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Long-term changes of salt marsh communities by cattle grazing
Andresen, H.; Bakker, J.P.; Brongers, M.; Heydemann, B.; Irmler, U. (1990). Long-term changes of salt marsh communities by cattle grazing. Vegetatio 89(2): 137-148. hdl.handle.net/10.1007/BF00032166
In: Vegetatio. Dr. W. Junk B.V. Publishers/Junk b.v.: The Hague. ISSN 0042-3106, more

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Keywords
    Invertebrates; Succession (ecological); Vegetation; Brackish water
Author keywords
    Grazing intensity; Nature management

Authors  Top 
  • Andresen, H.
  • Bakker, J.P.
  • Brongers, M.
  • Heydemann, B.
  • Irmler, U.

Abstract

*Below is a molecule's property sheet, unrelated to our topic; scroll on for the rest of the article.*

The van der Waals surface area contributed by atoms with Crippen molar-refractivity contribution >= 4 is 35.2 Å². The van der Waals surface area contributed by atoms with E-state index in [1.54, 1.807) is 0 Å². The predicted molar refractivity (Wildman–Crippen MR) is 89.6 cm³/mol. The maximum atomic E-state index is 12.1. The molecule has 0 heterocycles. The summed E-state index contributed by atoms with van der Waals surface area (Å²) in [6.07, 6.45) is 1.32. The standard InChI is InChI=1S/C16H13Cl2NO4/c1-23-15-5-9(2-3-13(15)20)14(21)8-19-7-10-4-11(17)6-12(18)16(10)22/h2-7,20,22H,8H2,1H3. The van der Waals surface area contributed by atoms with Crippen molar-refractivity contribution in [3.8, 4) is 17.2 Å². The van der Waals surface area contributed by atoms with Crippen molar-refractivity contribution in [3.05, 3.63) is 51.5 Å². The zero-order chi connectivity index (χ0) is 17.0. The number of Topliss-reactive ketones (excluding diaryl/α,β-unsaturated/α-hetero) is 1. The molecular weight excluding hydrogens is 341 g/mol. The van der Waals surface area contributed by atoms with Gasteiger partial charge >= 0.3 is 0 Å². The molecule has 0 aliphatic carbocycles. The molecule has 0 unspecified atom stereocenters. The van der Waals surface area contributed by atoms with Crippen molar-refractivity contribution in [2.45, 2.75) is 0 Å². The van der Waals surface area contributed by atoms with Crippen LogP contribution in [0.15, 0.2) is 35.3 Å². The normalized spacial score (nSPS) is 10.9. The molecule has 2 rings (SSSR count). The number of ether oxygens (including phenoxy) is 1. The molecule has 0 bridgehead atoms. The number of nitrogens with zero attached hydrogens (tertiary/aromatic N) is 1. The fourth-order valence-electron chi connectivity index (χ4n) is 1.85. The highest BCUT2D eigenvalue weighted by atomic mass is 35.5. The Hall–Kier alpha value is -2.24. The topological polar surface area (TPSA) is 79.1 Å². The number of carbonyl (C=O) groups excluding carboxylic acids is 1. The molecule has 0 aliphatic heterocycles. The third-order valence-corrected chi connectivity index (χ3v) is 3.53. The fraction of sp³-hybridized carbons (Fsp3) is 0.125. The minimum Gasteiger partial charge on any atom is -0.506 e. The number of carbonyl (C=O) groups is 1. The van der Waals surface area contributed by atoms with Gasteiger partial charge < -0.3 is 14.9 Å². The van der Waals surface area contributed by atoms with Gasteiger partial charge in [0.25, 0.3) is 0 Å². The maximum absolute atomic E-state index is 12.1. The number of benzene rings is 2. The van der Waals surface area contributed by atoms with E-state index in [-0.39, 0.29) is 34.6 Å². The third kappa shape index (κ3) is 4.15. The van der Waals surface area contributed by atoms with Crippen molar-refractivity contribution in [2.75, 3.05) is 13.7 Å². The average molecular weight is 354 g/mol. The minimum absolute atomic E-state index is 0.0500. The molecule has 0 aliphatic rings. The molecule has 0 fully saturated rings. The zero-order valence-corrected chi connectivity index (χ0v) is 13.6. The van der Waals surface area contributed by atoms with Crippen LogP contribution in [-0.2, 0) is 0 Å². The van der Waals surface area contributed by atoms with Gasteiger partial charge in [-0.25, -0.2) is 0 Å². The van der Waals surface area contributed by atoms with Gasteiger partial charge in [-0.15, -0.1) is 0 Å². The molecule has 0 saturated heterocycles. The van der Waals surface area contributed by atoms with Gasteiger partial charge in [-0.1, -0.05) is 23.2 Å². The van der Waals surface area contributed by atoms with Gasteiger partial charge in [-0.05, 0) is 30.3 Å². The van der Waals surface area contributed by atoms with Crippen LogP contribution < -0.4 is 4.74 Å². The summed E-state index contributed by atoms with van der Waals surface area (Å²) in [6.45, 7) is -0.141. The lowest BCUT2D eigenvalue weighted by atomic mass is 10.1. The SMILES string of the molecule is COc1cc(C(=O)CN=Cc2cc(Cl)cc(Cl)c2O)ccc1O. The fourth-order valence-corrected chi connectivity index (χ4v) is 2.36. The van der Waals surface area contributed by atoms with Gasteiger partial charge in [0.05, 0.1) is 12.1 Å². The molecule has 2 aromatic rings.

Over a period of 9 years a grazing experiment was carried out in the mainland salt marsh of the Leybucht (Niedersachsen) with three stocking rates, namely, 0.5 ha-1, 1 ha-1, and 2 cattle ha-1. These were also compared with an abandoned area. The results are based on sampling of the invertebrates in 1980, 1981, 1982, and 1988, and of the vegetation in 1980 and 1988. The rate of sedimentation is highest in the Puccinellia maritima-zone and decreases with the increase of stocking rates. The Elymus pycnanthus vegetation type becomes dominant in the higher salt marsh in the abandoned site. The canopy height decreases with increasing stocking rate, whereas a gradient in the structure of the vegetation develops with the lowest stocking rate. The population densities, the species-richness and the community diversity of invertebrates increases after the cessation of grazing. The high rate of sedimentation in the abandoned site promotes the immigration of species from higher salt marsh levels and adjacent grasslands, and eventually halotopophilous species and communities may disappear. On the other hand grazing reduces numerous species living both in or on upper parts of the vegetation or being sensitive to trampling by cattle. The community structure shows that the salt marsh ecosystem changed from a food web dominated by plant feeding animals to a food web dominated by animals foraging on detritus. The salt marsh management has to be differentiated into both ungrazed and lightly grazed areas (each 50%) or an overall grazing in large areas with less than 0.5 cattle ha-1.

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